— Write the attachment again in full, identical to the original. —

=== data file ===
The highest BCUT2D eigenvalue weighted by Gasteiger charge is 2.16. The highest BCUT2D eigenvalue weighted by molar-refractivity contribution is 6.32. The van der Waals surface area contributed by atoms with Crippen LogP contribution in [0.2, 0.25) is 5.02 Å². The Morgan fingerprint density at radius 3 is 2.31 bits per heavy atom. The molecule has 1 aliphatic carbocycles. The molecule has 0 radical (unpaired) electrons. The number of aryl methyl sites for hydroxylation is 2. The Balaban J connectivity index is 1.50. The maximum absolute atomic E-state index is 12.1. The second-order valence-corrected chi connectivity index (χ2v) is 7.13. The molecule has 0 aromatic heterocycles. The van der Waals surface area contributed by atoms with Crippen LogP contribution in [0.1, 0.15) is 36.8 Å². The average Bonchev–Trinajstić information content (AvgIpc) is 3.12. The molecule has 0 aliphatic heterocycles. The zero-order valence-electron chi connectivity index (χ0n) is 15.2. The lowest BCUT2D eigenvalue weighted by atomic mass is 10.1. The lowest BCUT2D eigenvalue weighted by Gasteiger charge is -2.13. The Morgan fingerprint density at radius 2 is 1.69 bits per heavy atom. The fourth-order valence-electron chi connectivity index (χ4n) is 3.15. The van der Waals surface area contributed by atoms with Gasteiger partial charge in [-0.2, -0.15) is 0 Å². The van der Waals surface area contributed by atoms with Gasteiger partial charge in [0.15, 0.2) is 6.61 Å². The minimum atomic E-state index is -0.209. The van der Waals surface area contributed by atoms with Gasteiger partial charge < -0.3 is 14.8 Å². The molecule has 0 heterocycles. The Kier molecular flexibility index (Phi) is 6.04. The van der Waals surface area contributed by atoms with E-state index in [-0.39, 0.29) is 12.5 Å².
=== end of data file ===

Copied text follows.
The highest BCUT2D eigenvalue weighted by Gasteiger charge is 2.16. The highest BCUT2D eigenvalue weighted by molar-refractivity contribution is 6.32. The van der Waals surface area contributed by atoms with Crippen LogP contribution in [0.2, 0.25) is 5.02 Å². The Morgan fingerprint density at radius 3 is 2.31 bits per heavy atom. The molecule has 1 aliphatic carbocycles. The molecule has 0 radical (unpaired) electrons. The number of aryl methyl sites for hydroxylation is 2. The Balaban J connectivity index is 1.50. The maximum absolute atomic E-state index is 12.1. The second-order valence-corrected chi connectivity index (χ2v) is 7.13. The molecule has 0 aromatic heterocycles. The van der Waals surface area contributed by atoms with Crippen LogP contribution in [0.1, 0.15) is 36.8 Å². The average Bonchev–Trinajstić information content (AvgIpc) is 3.12. The molecule has 0 aliphatic heterocycles. The zero-order valence-electron chi connectivity index (χ0n) is 15.2. The lowest BCUT2D eigenvalue weighted by atomic mass is 10.1. The lowest BCUT2D eigenvalue weighted by Gasteiger charge is -2.13. The Morgan fingerprint density at radius 2 is 1.69 bits per heavy atom. The fourth-order valence-electron chi connectivity index (χ4n) is 3.15. The van der Waals surface area contributed by atoms with Gasteiger partial charge in [-0.2, -0.15) is 0 Å². The van der Waals surface area contributed by atoms with Gasteiger partial charge in [0.15, 0.2) is 6.61 Å². The minimum atomic E-state index is -0.209. The van der Waals surface area contributed by atoms with Gasteiger partial charge < -0.3 is 14.8 Å². The molecule has 0 heterocycles. The Kier molecular flexibility index (Phi) is 6.04. The van der Waals surface area contributed by atoms with E-state index in [-0.39, 0.29) is 12.5 Å².